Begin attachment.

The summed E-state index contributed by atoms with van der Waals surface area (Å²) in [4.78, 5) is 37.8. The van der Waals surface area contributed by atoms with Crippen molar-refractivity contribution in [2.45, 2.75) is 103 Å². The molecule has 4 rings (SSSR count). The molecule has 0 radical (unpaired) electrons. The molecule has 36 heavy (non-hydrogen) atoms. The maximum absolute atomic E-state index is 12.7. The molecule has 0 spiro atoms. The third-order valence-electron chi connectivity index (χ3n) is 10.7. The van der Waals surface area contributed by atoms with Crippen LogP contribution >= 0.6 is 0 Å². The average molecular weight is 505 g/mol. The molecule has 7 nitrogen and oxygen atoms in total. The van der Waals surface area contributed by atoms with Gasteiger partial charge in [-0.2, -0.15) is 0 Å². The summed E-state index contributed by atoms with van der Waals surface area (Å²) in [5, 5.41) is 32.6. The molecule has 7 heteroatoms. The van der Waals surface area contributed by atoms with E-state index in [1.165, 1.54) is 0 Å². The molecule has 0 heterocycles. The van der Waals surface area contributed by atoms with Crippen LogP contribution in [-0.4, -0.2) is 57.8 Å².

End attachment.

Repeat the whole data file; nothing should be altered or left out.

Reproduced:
The summed E-state index contributed by atoms with van der Waals surface area (Å²) in [4.78, 5) is 37.8. The van der Waals surface area contributed by atoms with Crippen molar-refractivity contribution in [2.45, 2.75) is 103 Å². The molecule has 4 rings (SSSR count). The molecule has 0 radical (unpaired) electrons. The molecule has 36 heavy (non-hydrogen) atoms. The maximum absolute atomic E-state index is 12.7. The molecule has 0 spiro atoms. The third-order valence-electron chi connectivity index (χ3n) is 10.7. The van der Waals surface area contributed by atoms with Crippen LogP contribution >= 0.6 is 0 Å². The average molecular weight is 505 g/mol. The molecule has 7 nitrogen and oxygen atoms in total. The van der Waals surface area contributed by atoms with Gasteiger partial charge in [-0.2, -0.15) is 0 Å². The summed E-state index contributed by atoms with van der Waals surface area (Å²) in [5, 5.41) is 32.6. The molecule has 7 heteroatoms. The van der Waals surface area contributed by atoms with E-state index in [1.165, 1.54) is 0 Å². The molecule has 0 heterocycles. The van der Waals surface area contributed by atoms with Crippen LogP contribution in [-0.4, -0.2) is 57.8 Å².